Vector3 positionDiff = hitCollider.transform.position - playerGO.transform.position;
// Flatten the offset to the horizontal xz plane.
positionDiff.y = 0;

// Check the angle relative to our facing direction, 
// and abort if it's too far away.    
if (Vector3.Angle(positionOffset, playerGO.transform.forward) > kickDegreeRange)

// Here you might want to add some y back to the positionOffset
// so that you get a velocity that points slightly upward.

// Keep the direction of the offset, discard the length (make it a unit vector).
Vector3 kickDirection = poisitionDiff.normalized;

// Set the velocity to point in this direction, with a fixed speed.
hitCollider.GetComponent<Rigidbody>().velocity = kickDirection * kickSpeed;

The same notes I left on your previous question about not hard-coding keys for game actions apply here too. Prefer something like Input.GetButtonDown("Kick") or kickAction.WasPerformedThisFrame(), so that your code isn't coupled to just one fixed control scheme.

  • \$\begingroup\$ That's absolutely perfect. Thanks for the good summary. I realized you could not use Quaternions as I did but I did not understand how they worked or the correct method to do this. Thanks for explaining both. My app is for mobile so everything will eventually be controlled by custom UI Element touch buttons. So I will likely avoid the Unity Input Manager. I wasn't aware of Input Events. I have been using actions like public event Action runButtonFunction in my custom buttons class. I'm not sure if there is any extra utility in InputEvent. If you have any thoughts I'd be curious to listen. \$\endgroup\$
    – mike
    Commented Mar 26, 2022 at 20:05
  • \$\begingroup\$ One simple follow up: How would you go about angling up the kick, say by 10-20 degrees? The kickDirection would need to be rotated on the x/z axes to allow this. Is kickDirection = Quaternion.Euler(20, 0, 20) * kickDirection; logically or mathematically sound? \$\endgroup\$
    – mike
    Commented Mar 26, 2022 at 20:27
  • \$\begingroup\$ Completely unsound. This says "Rotate the vector 20 degrees around the world Z axis, then rotate the result 20 degrees around the world X axis". So if your direction was left (-1, 0, 0) then you end up tilting it downward by 20 degrees, then backward by another 20 degrees. What you could do instead is kickDirection = kickDirection * Mathf.Cos(angle) + Vector3.Up * Mathf.Sin(angle) \$\endgroup\$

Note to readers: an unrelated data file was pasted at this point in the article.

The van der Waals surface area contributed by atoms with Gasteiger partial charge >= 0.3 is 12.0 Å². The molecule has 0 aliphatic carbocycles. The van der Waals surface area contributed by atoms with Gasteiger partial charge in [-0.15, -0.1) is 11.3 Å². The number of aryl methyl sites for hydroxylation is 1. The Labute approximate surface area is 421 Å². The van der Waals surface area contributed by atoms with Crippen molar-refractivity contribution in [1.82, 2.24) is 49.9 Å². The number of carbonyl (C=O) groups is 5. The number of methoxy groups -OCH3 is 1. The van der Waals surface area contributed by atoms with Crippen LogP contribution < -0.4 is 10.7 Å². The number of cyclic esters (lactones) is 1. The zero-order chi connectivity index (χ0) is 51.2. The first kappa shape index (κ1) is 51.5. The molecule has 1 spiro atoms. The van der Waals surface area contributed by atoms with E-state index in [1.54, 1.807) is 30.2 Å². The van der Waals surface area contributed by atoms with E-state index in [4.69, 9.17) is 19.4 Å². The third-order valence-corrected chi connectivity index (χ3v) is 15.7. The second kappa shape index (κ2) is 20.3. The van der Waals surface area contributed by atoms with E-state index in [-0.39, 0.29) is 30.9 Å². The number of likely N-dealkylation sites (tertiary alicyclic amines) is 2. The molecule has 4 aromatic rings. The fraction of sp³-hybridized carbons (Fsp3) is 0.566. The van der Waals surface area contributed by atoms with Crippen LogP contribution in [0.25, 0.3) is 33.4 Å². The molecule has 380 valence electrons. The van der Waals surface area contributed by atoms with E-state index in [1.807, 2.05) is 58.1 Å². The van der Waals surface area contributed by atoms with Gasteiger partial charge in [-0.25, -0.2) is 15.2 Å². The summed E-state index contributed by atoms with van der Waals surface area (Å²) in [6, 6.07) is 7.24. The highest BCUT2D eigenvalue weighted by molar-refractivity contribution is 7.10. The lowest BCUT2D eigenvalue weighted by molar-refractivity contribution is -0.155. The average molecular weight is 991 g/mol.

– DMGregory
    Commented Mar 26, 2022 at 20:31
  • \$\begingroup\$ Okay. lol at me. :) Yes. Pythagorean math. I spent the past 30 min drawing triangles while trying to re-derive your equation for educational purposes but failed. I am not good enough at this math. I know sin(theta) = opp/hyp, cos(theta) = adj/hyp, tan(theta) = opp/adj and I can see you are adding a small amount to the vertical while subtracting a bit from the horizontal. If you're willing to share a bit on the basic math for how that works or was derived to maintain the same vector length like that I would be curious. Otherwise no worries. Thanks for the help and instruction either way. \$\endgroup\$
    – mike
    Commented Mar 26, 2022 at 21:08
  • \$\begingroup\$ It's just the unit circle. kickDirection is in the horizontal plane, so it's the "adjacent" side of our triangle. Vector3.up is perpendicular to this plane, so it's the "opposite" side of our triangle. So to get a hypotenuse of length 1, elevated above the horizontal by angle, we need the length of the adjacent side to be the cosine of angle, and the length of the opposite side to be the sine of angle. \$\endgroup\$
    – DMGregory
    Commented Mar 26, 2022 at 21:20